Participate in the Pulitzer Dialogues
To commemorate the centennial of the Pulitzer Prizes, six libraries from across New Mexico are partnering with the New Mexico Humanities C...
Friday, September 30, 2016
Wednesday, September 28, 2016
The list of my (April's) top ten favorite stories so far is below. Brandon said "The Swimmer" is his favorite Cheever story of all time. What stories stood out to you from the collection? Post your favorite stories in the comments below.
- Goodbye, My Brother, p. 3-21
- The Enormous Radio, p. 33-41
- The Sorrows of Gin, p. 198-209
- The Day the Pig Fell into the Well, p. 219-235
- The Five-Forty-Eight, p. 236-247
- The Housebreaker of Shady Hill, p. 253-269
- The Country Husband, p. 325-346
- The Angel of the Bridge, p. 490-497
- The Geometry of Love, p. 549-602
- The Swimmer, p. 603-612
Saturday, September 24, 2016
“My mother got lost when she was young in a coffee plantation (my father used to grow coffee) and she was lost for like three days and everyone thought she died and by the third day they just went and bought fucking—I mean, it shows you the difference, if a child were lost for three days today, we would still have hope, we would still be looking, but in the DR they were like ‘Three days? ’That kid’s fucking dead man’—they went out and bought funeral clothes, they were going to bury this little outfit and then my mother shows up. And my mother tells this story and she was like I had gotten lost and was just desperate and this mongoose came up and was like ‘you lost?’ ‘Well, I’m tired right now but I’ll come back tomorrow and lead you out.’ So he did and my mother arrived home the next day.” - Junot DiazThese are just a few things to keep in mind if you ever have a discussion or book club on this fantastic work. A little background can help a lot when discussing a book, especially one as closely tied to a time and place as this one.
Thursday, September 22, 2016
|More great discussion|
|Never a dull moment|
Tuesday, September 20, 2016
|First Meeting of the Readng Group|
Monday, September 19, 2016
The theme of this book is "a hopeful quest, sad love story, a nerd hoping to have a sexual relationship, moving toward his doom". The language used in the book is somewhat different - possibly the language that the author grew up with and language of the culture. A person may not know the exact meaning of some of the words or phrases used in the book, but gets the jest of what is being said/written. Junot Diaz puts an insight into the novel. He delves into the politics of their country/culture and ours. These things need to be known/studied.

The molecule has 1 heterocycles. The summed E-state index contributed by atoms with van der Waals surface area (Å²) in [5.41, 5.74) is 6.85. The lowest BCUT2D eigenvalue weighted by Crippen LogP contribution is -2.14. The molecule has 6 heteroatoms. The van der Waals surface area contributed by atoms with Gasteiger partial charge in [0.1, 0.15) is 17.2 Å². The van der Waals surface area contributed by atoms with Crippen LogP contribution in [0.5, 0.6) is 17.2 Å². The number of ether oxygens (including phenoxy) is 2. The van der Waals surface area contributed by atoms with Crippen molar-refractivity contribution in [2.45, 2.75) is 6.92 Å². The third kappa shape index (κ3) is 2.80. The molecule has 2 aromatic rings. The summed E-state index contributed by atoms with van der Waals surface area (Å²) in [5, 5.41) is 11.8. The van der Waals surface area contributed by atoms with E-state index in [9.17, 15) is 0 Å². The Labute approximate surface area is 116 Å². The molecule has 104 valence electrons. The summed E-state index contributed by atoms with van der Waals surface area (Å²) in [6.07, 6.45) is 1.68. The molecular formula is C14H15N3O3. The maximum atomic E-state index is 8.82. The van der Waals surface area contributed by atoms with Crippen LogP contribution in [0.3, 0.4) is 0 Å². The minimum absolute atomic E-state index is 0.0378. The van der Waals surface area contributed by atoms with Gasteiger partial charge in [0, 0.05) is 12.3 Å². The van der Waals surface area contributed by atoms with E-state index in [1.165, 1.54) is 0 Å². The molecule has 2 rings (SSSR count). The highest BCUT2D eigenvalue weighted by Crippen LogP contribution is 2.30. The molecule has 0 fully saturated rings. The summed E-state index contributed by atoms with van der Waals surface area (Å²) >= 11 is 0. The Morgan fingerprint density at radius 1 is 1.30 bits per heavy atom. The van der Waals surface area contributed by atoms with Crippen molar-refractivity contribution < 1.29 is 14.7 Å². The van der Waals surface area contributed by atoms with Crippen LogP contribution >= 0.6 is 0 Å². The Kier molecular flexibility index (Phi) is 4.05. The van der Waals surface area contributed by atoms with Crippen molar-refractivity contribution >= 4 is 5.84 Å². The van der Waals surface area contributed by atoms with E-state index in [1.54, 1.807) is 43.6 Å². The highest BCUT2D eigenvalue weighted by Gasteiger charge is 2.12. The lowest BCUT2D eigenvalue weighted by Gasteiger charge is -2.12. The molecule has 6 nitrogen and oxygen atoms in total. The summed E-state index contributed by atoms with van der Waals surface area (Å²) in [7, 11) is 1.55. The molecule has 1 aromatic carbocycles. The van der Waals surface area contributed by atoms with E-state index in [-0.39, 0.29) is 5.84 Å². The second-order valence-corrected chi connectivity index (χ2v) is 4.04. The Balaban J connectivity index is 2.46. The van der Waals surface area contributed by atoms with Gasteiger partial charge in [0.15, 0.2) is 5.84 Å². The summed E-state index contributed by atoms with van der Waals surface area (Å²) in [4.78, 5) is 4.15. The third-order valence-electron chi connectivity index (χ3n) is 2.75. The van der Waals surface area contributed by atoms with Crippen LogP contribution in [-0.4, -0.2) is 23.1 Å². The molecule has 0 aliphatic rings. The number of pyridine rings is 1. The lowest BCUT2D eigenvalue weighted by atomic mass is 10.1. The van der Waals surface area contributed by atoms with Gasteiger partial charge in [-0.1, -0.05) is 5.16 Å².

Several participants in the book discussion commented on how they thought the footnotes were very helpful in understanding certain phrases, sections of the book and the history relating to the culture.
The novel begins with the narrator's description of the curse, called fake americanus—a curse which was brought over to the islands of Antilles when the Europeans came. Oscar seemed to be the person that was the "victim" of his family's fukú. Oscar is very polished, speaks in elvish - literary compliment. He is both heroic and foolish. He felt that this is what he had to do - his mission.
- Although there is no ghost in Erdrich’s novel as there is in Morrison’s Beloved, the past haunts the communities of this novel. What events haunt the characters of Plague of Doves?
- Erdrich uses multiple narrators in this novel. Why do you think she chooses to use changing perspectives? What do the different narrators reveal about the history of the communities in this novel?
- How does religion and spirituality effect the different characters’ lives?
- What is the role of the murder plot in this novel? Can this novel be called a murder mystery? How would you describe this novel?
Friday, September 16, 2016
Tuesday, September 13, 2016
Thursday, September 8, 2016
Please check it out and have a great day. I can't wait to see you all next Saturday.
Thursday, September 1, 2016
The first thing you'll notice reading The Brief Wondrous Life of Oscar Wao is the language. If you Google the title you'll find article after article discussing the code-switching, the use of "Spanglish," no explanation of the Spanish words, and whether Diaz did this just to frustrate readers or he did it to make a point. There is a lot to discuss in "Wondrous," but I can't imagine having a discussion on this book and not talking about the language.
Why did Diaz choose not to include English translations to his Spanish words and phrases? What effect does the seamless blending of Spanish and English create? Why does Diaz choose not to italicize Spanish words the way foreign words are usually italicized in English-language text? These are just a few things to think about as you embark on The Brief Wondrous Life of Oscar Wao. I've also included a recording of a 2008 NPR interview with Junot Diaz discussing his Pulitzer Prize winning novel. It's a great jumping off place for getting into the book!